Gamma Hydroxybutyrate (GHB)
November 2002

In the United States, GHB is produced in clandestine laboratories with no guarantee of quality or purity, making its effects less predictable and more difficult to diagnose. GHB can be manufactured with inexpensive ingredients and using recipes on the Internet. Gamma butyrolactone (GBL) and 1,4-butanediol are analogs of GHB that can be substituted for it. Once ingested, these analogs convert to GHB and produce identical effects. GBL, an industrial solvent, is used as an immediate precursor in the clandestine production of GHB. The FDA has issued warnings for both GBL and 1,4-butanediol, stating that the drugs have a potential for abuse and are a public health danger.

On February 18, 2000, the Hillory J. Farias and Samantha Reid Date-Rape Prevention Act of 2000 (Public Law 106-72) became law. It made GBL a List I chemical subject to the criminal, civil, and administrative sanctions of the Federal Controlled Substances Act of 1970. As a result of the law, GHB became a Schedule I Controlled Substance. A Schedule I drug has a high potential for abuse, is not currently accepted for medical use in treatment in the United States, and lacks accepted safety for use under medical supervision.

Gamma butyrolactone,GBL

Food and Drug Administration
U.S. Department of Health and Human Services
Public Health Service 5600 Fishers Lane Rockville, MD 20857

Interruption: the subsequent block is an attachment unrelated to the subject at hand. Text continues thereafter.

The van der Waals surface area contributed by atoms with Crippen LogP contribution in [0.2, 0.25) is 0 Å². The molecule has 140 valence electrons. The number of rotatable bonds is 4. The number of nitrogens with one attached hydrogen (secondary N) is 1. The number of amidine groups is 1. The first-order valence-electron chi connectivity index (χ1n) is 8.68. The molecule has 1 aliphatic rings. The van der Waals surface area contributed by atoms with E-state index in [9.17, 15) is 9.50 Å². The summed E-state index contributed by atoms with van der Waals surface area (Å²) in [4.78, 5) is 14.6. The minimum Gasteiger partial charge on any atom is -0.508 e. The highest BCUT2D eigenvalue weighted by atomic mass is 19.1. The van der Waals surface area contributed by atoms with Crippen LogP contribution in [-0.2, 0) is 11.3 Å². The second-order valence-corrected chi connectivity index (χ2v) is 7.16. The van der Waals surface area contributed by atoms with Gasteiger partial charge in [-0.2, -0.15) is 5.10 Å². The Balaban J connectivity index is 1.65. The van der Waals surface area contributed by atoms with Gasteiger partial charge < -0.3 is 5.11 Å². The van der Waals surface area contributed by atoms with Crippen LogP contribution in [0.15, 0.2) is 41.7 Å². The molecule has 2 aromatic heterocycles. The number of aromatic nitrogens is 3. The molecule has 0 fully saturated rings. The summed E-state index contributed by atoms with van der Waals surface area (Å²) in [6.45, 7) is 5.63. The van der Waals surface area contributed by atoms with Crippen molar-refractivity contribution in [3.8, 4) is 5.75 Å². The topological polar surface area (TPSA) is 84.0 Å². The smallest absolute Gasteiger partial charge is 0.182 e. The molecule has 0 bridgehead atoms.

The Food and Drug Administration is alerting consumers not to purchase or consume products, some of which are labeled as dietary supplements, that contain gamma butyrolactone (abbreviated as GBL). FDA has also asked the companies that manufacture these products to voluntarily recall them. The agency has received reports of serious health problems -- some that are potentially life-threatening -- associated with the use of these products. Although labeled as dietary supplements, these products are illegally marketed unapproved new drugs. Products containing GBL are marketed under various brand names including Renewtrient, Revivarant or Revivarant G, Blue Nitro or Blue Nitro Vitality, GH Revitalizer, Gamma G, and Remforce. They are promoted with claims to build muscles, improve physical performance, enhance sex, reduce stress and induce sleep.GBL is also known by the chemical names 2(3H)-furanone dihydro; butyrolactone; gamma-butyrolactone; 4-butyrolactone; dihydro-2(3H)-furanone; 4-butanolide; 2(3H)-furanone, dihydro; tetrahydro-2-furanone; and butyrolactone gamma.GBL related products have been associated with reports of at least 55 adverse health effects, including one death. In 19 of those cases, the consumers became unconscious or comatose and several required intubation for assisted breathing. Other reported effects included seizures, vomiting, slow breathing, and slow heart rate. There are reports of at least 5 children under 18 years of age who have been injured or who have suffered these kinds of effects.When taken orally, GBL is converted in the body to gamma hydroxybutyrate or GHB. GHB is a very potent unapproved drug. It is currently being investigated under the supervision of doctors for the treatment of narcolepsy. Because of its serious side effects, GHB should not be taken unless in the context of these FDA approved investigations. FDA and the Justice Department have ongoing criminal enforcement actions against GHB. GBL should not be taken.Products containing GBL are sold in liquid and powder form. They are sold via the Internet, in some health food stores, and in some gymnasiums and fitness centers.Consumers are advised to dispose of any products of this type in their possession. If they have experienced adverse health problems from use of these products, they should promptly contact a physician. FDA requests consumers and physicians to report adverse events to FDA's MEDWATCH 1-800-332-1088.The Trimfast Group, Inc. has agreed to recall the product Revivarant, 32 ounces of liquid in a plastic bottle, and Revivarant G, 200 grams of powder in a pill bottle. Other companies manufacturing products containing GBL are being asked by the FDA to voluntarily recall them.FDA is considering all potential regulatory actions at its disposal if products containing GBL are not recalled. The agency will act expeditiously to protect the public health.